Lifestyle Evangelism Refuted

By Dr. Curtis Hutson


V. Lifestyle Evangelism Refuted by Sensible Logic

   The Bible emphasizes the urgency of salvation. Second Corinthians 6:2 says, "Now is the accepted time; behold, now is the day of salvation." And Hebrews 4:7 says, "To day if ye will hear his voice, harden not your hearts."
   Since the matter of salvation is urgent, why should we wait several weeks or even months to witness to a friend or even a stranger? Those who teach lifestyle evangelism say that we should live it before the individual perhaps weeks, or even months, before we present a verbal witness. In the words of lifestyle evangelists, we should "incarnate" the Gospel before we verbalize it. To do otherwise is so-called "evangelical mugging."
   If salvation is the most important thing in the world - and it is - then why should we run the risk of a man's dying and going to Hell before we finally get around to a verbal witness?
   I remember being called to the hospital in the middle of the night by a dear lady whose sister was dying. She said, "Pastor, I hate to bother you in the middle of the night, but the doctor says my sister has only a few hours to live. She has never trusted Christ as Saviour. Won't you please come and see if you can talk with her before she dies."
   So in the middle of the night I dressed and drove to the hospital. The family was there, and this dear lady took me into the room where her sister was dying. I was not sure the lady could understand me, so I asked if she could hear me to let me know by moving a finger. And she did.
   I told her the old, old story of Jesus and His love. And though she was unable to speak, she trusted Christ as Saviour. I remember saying, "Dear lady, if you will trust Christ as Saviour, would you let me know it by simply moving your right hand?" I placed my hand near hers, and very weakly she took my hand and squeezed it as hard as she could.
   Her sister, who was watching, began to weep with joy. There was a holy presence in the room as this lady went out to meet the Saviour.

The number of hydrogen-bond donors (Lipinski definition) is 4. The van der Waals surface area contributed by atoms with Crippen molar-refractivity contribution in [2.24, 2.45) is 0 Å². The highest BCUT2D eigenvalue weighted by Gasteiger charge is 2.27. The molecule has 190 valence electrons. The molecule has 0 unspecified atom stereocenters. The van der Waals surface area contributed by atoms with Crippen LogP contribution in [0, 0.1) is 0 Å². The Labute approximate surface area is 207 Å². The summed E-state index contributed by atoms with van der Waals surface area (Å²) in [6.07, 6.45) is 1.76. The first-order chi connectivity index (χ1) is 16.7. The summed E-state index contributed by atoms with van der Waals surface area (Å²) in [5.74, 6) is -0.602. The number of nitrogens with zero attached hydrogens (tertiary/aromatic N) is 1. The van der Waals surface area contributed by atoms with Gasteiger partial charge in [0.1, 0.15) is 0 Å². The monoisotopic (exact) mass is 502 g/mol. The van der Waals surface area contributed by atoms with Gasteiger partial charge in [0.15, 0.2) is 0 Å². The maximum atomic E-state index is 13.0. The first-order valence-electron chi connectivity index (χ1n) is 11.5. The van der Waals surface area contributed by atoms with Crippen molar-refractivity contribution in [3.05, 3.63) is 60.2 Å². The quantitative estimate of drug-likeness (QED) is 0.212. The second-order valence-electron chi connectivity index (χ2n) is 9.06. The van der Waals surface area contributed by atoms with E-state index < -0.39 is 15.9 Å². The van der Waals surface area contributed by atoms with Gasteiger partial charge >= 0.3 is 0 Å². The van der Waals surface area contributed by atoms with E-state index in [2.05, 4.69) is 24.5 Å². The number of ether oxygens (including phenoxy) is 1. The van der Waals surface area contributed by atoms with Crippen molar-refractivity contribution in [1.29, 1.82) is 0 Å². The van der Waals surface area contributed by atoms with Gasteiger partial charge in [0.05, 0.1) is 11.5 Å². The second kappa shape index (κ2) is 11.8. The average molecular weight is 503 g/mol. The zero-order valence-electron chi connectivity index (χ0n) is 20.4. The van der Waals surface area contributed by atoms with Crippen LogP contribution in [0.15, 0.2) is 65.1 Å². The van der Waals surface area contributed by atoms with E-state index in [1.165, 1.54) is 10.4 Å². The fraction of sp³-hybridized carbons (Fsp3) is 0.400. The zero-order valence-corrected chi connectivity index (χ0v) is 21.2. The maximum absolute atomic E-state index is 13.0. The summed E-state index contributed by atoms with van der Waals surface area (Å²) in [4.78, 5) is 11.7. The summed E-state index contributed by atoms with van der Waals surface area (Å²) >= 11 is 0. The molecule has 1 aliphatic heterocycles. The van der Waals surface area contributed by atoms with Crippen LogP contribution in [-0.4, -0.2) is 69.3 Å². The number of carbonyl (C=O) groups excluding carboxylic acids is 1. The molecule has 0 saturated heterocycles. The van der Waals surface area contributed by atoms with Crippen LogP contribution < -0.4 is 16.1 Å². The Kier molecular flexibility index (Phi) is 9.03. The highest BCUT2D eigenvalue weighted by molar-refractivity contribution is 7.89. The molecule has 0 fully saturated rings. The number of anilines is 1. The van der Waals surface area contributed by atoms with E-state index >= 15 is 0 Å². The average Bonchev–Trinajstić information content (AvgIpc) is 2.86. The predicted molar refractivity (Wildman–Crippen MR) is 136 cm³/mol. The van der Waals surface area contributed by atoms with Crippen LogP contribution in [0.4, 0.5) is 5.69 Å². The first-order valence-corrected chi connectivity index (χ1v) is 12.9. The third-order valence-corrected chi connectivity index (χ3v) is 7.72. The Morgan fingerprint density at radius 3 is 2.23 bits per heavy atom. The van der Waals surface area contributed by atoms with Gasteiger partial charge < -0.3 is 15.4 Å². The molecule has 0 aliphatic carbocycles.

There was no time here for me to witness with my lifestyle. I had only a few minutes with this dear lady before she died and went to Heaven.
   Just this week I boarded a plane to fly to New Jersey for a Bible conference. Every seat was filled, and I had a window seat. Sitting next to me was a young engineer. We had not been flying very long before he asked me if my trip was business or pleasure. Smiling, I said, "Business. I wouldn't be flying to New Jersey this time of year on a pleasure trip!"
   Then he inquired, "What kind of business are you in?" I explained that I was a preacher and was going to speak in a conference. The gentleman was very friendly, and we talked about his new home in Atlanta.
   After a few minutes I handed him a gospel tract entitled, How to Know You Are Going to Heaven. I said, "Read this and tell me what you think about it." Things were quiet for a few moments as he read the tract.
   When he finished he said, "It makes sense." I reviewed the tract asking if he understood that he was a sinner. "Yes," he replied.
   I said, "Do you understand that sinners owe a penalty? The Bible says in Romans 6:23, 'The wages of sin is death.' Do you understand that, if we pay what we owe, we must go into Hell and stay there forever and ever?"
   "Yes," he replied.
   Third, I asked, "Do you really believe that Jesus Christ died on the cross to pay for your sins? Do you believe that all your sins were laid on Jesus two thousand years ago, just as the Bible says in I Peter 2:24?"
   "Yes," he replied.
   Then, using his name, I said, "Mr. ________, will you trust Jesus Christ as your Saviour?"
   And he replied, "Yes, I will." In a few moments he had prayed and told the Lord he would trust Him. I got his name and address and have written to him since to send some literature for follow up, and I have sent him a gift subscription to THE SWORD OF THE LORD.
   Now here is an instance where I could not have lived the Christian life before the man several weeks or months before witnessing to him. The flight was only an hour and a half, and I had less than two hours to witness to him.